International Relations Graduate Forges New Partnership Between McCormack School and Discovering Justice
Hassan Chehab graduated from the McCormack School’s Master’s in International Relations program last May but discovered a way to stay in touch. The vehicle: a proposed partnership between McCormack and Discovering Justice, a nonprofit organization based at the John Joseph Moakley Federal Courthouse where he now works.
As Discovering Justice’s Development and Administrative Associate, Chehab’s responsibilities include bolstering outreach. Part of that means working with McCormack to recruit more fellows. “Discovering Justice always is on the lookout for them,” he said, referring to the paid fellowship program, now in its fourth year. “I reached out to McCormack to get involved because we were looking to increase our team. "I had done fellowships through UMass Boston. McCormack sends emails about fellowships to its students regularly, and people sign up for them. That was the case for me and many of my colleagues, so I decided to get both institutions involved with one another."
This collaborative recruitment effort enables Chehab to bring his Discovering Justice advocacy to the School. A first step, Chehab took up the invitation of McCormack's student success manager, Dr. Christopher Graham, to join the latest Dean’s Office of Student Success (DOSS) Town Hall event as a speaker- pitching fellowship opportunities to students. Prior to the start of his studies at McCormack in 2020, Chehab completed his undergraduate degree at Clark University, majoring in history and economics. He says that experience provided him with a solid grasp of “the functioning of societies, the functioning of social infrastructure, and the history of economies, which is very vital to understanding the world.” He decided to build on that foundation by studying international relations. Adding to his calculus: the COVID-19 pandemic was just underway, and he was finding his professional work unfulfilling.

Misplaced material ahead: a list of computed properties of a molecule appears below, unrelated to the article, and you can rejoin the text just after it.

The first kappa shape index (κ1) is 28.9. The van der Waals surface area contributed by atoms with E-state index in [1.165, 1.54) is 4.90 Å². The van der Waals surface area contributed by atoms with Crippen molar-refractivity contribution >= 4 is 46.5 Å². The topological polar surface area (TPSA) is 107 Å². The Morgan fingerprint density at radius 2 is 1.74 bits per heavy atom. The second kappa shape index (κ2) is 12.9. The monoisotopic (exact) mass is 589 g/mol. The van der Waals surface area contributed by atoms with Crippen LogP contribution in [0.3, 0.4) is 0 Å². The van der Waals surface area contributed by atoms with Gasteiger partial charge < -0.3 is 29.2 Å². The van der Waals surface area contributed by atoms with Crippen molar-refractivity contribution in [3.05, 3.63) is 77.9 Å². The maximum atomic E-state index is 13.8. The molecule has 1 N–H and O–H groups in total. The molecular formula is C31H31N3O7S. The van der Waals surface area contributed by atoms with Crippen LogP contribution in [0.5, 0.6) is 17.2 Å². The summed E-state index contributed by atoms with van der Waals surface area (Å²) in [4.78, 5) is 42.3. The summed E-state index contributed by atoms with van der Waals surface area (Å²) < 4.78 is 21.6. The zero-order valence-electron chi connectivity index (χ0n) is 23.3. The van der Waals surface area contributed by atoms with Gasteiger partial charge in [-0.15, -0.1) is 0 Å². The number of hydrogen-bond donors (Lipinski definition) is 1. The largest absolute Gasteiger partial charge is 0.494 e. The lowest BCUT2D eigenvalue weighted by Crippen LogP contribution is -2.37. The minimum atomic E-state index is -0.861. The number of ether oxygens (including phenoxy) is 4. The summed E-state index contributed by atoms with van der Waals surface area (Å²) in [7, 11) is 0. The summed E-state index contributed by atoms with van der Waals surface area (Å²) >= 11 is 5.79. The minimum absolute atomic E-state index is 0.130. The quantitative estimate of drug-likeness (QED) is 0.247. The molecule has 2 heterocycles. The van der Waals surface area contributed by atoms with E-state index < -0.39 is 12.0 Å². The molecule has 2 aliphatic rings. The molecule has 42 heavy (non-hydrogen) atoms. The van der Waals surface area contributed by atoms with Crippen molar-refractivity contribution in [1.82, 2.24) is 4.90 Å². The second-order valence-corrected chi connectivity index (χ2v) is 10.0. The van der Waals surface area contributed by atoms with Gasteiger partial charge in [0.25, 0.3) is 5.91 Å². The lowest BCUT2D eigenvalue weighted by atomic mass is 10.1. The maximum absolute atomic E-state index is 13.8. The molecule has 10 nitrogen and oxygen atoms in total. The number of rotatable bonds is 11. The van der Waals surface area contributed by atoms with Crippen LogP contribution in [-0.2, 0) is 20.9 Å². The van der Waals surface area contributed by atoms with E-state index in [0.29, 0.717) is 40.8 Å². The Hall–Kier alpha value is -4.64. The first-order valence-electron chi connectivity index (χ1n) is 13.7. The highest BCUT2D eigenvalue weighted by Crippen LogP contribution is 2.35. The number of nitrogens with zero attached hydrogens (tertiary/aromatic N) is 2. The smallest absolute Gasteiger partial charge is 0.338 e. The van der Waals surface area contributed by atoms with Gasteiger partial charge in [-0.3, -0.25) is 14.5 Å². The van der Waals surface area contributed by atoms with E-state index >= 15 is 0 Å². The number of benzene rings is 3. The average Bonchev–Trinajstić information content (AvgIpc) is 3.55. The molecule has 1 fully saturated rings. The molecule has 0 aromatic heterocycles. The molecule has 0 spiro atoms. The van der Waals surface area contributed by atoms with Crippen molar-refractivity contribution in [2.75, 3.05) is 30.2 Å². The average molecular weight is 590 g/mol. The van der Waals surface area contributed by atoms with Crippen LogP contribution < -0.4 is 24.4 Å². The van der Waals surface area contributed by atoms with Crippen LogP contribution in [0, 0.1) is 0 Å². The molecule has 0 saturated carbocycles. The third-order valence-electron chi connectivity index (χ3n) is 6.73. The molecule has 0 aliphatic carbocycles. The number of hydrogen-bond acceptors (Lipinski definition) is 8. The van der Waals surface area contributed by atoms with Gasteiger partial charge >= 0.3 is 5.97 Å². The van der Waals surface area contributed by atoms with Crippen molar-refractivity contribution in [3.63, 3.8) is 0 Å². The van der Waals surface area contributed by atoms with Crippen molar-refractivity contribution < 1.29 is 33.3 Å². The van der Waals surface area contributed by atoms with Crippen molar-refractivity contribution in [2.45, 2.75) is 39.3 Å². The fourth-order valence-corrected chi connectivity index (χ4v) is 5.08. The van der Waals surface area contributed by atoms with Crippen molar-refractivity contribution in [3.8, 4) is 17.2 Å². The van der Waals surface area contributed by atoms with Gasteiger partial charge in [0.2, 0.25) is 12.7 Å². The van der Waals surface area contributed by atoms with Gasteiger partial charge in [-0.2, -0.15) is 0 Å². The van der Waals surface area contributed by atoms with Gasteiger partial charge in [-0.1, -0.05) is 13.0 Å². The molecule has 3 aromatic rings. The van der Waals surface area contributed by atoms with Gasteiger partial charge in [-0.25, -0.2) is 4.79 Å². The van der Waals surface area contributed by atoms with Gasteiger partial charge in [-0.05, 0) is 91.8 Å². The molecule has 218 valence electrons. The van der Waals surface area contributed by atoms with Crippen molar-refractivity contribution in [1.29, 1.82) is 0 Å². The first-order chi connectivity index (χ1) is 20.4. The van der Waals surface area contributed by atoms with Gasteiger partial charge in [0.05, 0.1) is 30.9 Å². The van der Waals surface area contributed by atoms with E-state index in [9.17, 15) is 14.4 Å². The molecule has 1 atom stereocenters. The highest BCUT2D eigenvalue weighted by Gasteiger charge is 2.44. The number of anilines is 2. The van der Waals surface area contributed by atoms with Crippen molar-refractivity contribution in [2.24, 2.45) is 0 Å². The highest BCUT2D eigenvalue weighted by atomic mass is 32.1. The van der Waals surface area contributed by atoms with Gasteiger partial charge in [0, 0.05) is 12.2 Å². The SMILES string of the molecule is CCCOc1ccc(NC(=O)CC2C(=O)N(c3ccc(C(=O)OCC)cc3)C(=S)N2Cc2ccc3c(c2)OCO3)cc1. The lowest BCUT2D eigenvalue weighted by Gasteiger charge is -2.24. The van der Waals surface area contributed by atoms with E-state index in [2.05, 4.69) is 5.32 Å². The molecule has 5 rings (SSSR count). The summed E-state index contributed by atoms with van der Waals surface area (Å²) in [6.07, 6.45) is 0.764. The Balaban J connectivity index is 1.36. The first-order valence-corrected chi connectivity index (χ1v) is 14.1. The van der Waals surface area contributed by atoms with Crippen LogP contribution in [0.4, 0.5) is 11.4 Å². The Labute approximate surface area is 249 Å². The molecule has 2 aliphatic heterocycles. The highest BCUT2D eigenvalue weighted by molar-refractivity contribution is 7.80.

Chehab held several student employee assignments during his time at McCormack. He served as a research assistant for Professor Leila Farsakh on vaccine access in Palestine and Israel. He also held a Civic Action Project fellowship with the Alliance for Business Leadership. Chehab says he found these experiences both rewarding and nourishing. Plus, he felt no burnout from his student employee work or the broader demands of his academic program. To the contrary: Thanks to their real-world impact on communities, a clear path was opened to take after graduation. “Any research that I was doing was being put out somewhere,” Chehab recalled. “It was being shown somewhere and presented in a way to try to convince someone to accept things like renewable energy and transportation infrastructure.”
Chehab believes that serving one’s local communities is the basis of “doing good,” a mission to which he continues to strive. “The primary way you can consider yourself doing something good is by going out and looking into your communities and seeing what people actually need,” he said. Discovering Justice helps Chehab continue to live this belief and investment. “I felt like I wanted to do something that was very impactful,” Chehab said. “I wanted to feel that the work I was doing and the actions I was taking were improving the world in some way.”